It isn't the ideal spot for convalescing... but you're welcome to it... that is... if you can put up with being Mrs. Calvero.

Of course, in name only.

It won't inconvenience you?

Not at all. I've had five wives already.

One more or less makes no difference.

Moreover, I've arrived at the age where a platonic friendship... can be sustained on the highest moral plane.

Now, let me see.

Your mother was a dressmaker and your father a lord?

The fourth son of a lord. That's quite different.

Mm-hmm.

How is it that he married your mother?

She was one of the family housemaids.

Sounds like a novelette. Did he have any money?

No, the family cut him off.

So your sister's the only one living?

Yes, and she's in South America.

Tell me, was it just ill health that made you do what you did?

That, and... - And what?

The utter futility of everything.

I see it even in flowers... hear it in music.

All life aimless, without meaning.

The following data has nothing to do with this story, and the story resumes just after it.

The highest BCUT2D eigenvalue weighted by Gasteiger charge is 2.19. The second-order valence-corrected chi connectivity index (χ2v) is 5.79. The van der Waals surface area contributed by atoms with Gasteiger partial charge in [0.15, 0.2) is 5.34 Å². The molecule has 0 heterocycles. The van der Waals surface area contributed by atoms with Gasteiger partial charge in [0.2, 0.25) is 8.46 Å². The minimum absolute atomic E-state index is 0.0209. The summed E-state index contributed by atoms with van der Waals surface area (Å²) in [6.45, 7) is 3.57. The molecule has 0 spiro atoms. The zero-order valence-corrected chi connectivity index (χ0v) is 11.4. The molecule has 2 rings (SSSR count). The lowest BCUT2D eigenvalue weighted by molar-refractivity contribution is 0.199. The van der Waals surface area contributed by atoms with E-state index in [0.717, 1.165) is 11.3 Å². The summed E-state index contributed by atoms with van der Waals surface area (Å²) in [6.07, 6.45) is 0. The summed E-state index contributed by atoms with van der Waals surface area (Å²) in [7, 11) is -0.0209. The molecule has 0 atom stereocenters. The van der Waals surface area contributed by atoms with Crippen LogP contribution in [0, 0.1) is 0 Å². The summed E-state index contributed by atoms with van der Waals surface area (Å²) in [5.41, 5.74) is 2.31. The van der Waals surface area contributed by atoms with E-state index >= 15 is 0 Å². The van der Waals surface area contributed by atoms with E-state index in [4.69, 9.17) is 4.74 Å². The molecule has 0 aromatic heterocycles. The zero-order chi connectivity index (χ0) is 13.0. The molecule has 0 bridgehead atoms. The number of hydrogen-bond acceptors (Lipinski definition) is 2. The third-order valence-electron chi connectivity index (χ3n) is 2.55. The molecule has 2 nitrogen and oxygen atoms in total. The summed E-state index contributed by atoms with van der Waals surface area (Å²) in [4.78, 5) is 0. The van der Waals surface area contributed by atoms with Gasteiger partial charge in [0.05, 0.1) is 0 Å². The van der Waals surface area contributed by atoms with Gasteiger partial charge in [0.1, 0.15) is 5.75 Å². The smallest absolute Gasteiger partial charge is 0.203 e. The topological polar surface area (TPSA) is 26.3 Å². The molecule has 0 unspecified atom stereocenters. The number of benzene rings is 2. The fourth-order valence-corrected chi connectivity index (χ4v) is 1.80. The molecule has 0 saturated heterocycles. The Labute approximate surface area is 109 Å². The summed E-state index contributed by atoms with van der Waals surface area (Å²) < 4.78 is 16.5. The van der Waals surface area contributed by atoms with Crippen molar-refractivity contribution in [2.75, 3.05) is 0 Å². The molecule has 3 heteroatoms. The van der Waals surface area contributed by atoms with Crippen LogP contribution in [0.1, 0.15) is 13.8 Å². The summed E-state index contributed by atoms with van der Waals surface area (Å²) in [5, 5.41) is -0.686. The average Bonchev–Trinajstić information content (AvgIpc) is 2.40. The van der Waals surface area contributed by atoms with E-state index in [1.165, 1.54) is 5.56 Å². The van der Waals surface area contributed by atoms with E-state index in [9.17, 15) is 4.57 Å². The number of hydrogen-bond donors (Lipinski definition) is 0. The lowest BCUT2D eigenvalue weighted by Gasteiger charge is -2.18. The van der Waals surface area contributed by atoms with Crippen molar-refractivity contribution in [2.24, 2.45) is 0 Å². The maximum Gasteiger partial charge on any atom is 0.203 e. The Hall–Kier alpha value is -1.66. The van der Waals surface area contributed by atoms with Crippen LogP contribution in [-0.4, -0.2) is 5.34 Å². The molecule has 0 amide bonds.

What do you want a meaning for?

Life is a desire, not a meaning.

Desire is the theme of all life.

It's what makes a rose want to be a rose... want to grow like that... and a rock want to contain itself and remain like that.

What are you smiling about?

Your imitation of a rose and a rock.

Oh. I can imitate anything.

Ever seen a Japanese tree? They're lopsided. They grow this way.

Of course, pansies grow this way.

The dark ones frown and go like that.

However, the meaning of anything... is merely other words for the same thing.

After all, a rose is a rose is a rose.

That's not bad. Should be quoted.

Think...

Think how meaningless life was a moment ago.

Now you have a temporary husband and a home.

There's your drinking water.

And in case of any emergencies... the first door on the left.

It's the same on each floor.

Good night.


Spring is here.

Birds are calling.

Skunks are crawling.

♪ Wagging their tails ♪

♪ For love ♪ Spring is here.

Whales are churning.

Worms are squirming.

♪ Wagging their tails for love ♪

♪ What is this thing of which I sing ♪

♪ That makes us all bewitched ♪

♪ What is this thing that comes in spring ♪

♪ That gives us all the itch ♪

♪ Oh, it's love ♪

♪ It's love It's love, love, love, love ♪

♪ Love, love, love, love, love love, love, love, love ♪


Pardon me, but have you a flyswatter?

I beg your pardon.